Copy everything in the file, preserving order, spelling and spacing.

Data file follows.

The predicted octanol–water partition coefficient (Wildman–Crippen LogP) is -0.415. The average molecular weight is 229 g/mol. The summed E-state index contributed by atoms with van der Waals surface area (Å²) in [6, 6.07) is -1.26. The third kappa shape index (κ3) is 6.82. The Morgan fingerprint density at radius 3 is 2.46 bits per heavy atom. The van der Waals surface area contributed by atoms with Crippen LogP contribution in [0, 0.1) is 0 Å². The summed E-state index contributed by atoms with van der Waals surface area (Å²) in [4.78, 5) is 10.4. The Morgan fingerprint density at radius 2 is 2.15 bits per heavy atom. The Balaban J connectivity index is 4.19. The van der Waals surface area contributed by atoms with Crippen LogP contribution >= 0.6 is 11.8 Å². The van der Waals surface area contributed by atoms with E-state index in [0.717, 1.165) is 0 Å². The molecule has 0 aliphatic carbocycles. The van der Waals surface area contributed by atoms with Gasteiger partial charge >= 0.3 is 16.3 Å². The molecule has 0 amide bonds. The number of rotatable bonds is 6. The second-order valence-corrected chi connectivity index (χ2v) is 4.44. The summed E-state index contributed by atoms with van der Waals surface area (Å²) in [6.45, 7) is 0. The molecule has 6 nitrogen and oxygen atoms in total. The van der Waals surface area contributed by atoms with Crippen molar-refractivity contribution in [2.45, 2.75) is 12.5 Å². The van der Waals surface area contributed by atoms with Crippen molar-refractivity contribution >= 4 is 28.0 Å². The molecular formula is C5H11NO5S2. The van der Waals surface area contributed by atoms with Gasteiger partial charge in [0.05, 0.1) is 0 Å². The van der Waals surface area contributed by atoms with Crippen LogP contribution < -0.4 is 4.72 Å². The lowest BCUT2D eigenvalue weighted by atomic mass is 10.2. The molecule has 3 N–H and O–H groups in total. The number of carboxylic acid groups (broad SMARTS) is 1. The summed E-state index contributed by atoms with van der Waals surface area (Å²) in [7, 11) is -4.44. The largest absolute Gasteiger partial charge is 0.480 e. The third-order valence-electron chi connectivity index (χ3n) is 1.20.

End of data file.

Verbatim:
The predicted octanol–water partition coefficient (Wildman–Crippen LogP) is -0.415. The average molecular weight is 229 g/mol. The summed E-state index contributed by atoms with van der Waals surface area (Å²) in [6, 6.07) is -1.26. The third kappa shape index (κ3) is 6.82. The Morgan fingerprint density at radius 3 is 2.46 bits per heavy atom. The van der Waals surface area contributed by atoms with Crippen LogP contribution in [0, 0.1) is 0 Å². The summed E-state index contributed by atoms with van der Waals surface area (Å²) in [4.78, 5) is 10.4. The Morgan fingerprint density at radius 2 is 2.15 bits per heavy atom. The Balaban J connectivity index is 4.19. The van der Waals surface area contributed by atoms with Crippen LogP contribution >= 0.6 is 11.8 Å². The van der Waals surface area contributed by atoms with E-state index in [0.717, 1.165) is 0 Å². The molecule has 0 aliphatic carbocycles. The van der Waals surface area contributed by atoms with Gasteiger partial charge >= 0.3 is 16.3 Å². The molecule has 0 amide bonds. The number of rotatable bonds is 6. The second-order valence-corrected chi connectivity index (χ2v) is 4.44. The summed E-state index contributed by atoms with van der Waals surface area (Å²) in [6.45, 7) is 0. The molecule has 6 nitrogen and oxygen atoms in total. The van der Waals surface area contributed by atoms with Crippen molar-refractivity contribution in [2.45, 2.75) is 12.5 Å². The van der Waals surface area contributed by atoms with Crippen molar-refractivity contribution >= 4 is 28.0 Å². The molecular formula is C5H11NO5S2. The van der Waals surface area contributed by atoms with Gasteiger partial charge in [0.05, 0.1) is 0 Å². The van der Waals surface area contributed by atoms with Crippen LogP contribution < -0.4 is 4.72 Å². The lowest BCUT2D eigenvalue weighted by atomic mass is 10.2. The molecule has 3 N–H and O–H groups in total. The number of carboxylic acid groups (broad SMARTS) is 1. The summed E-state index contributed by atoms with van der Waals surface area (Å²) in [7, 11) is -4.44. The largest absolute Gasteiger partial charge is 0.480 e. The third-order valence-electron chi connectivity index (χ3n) is 1.20.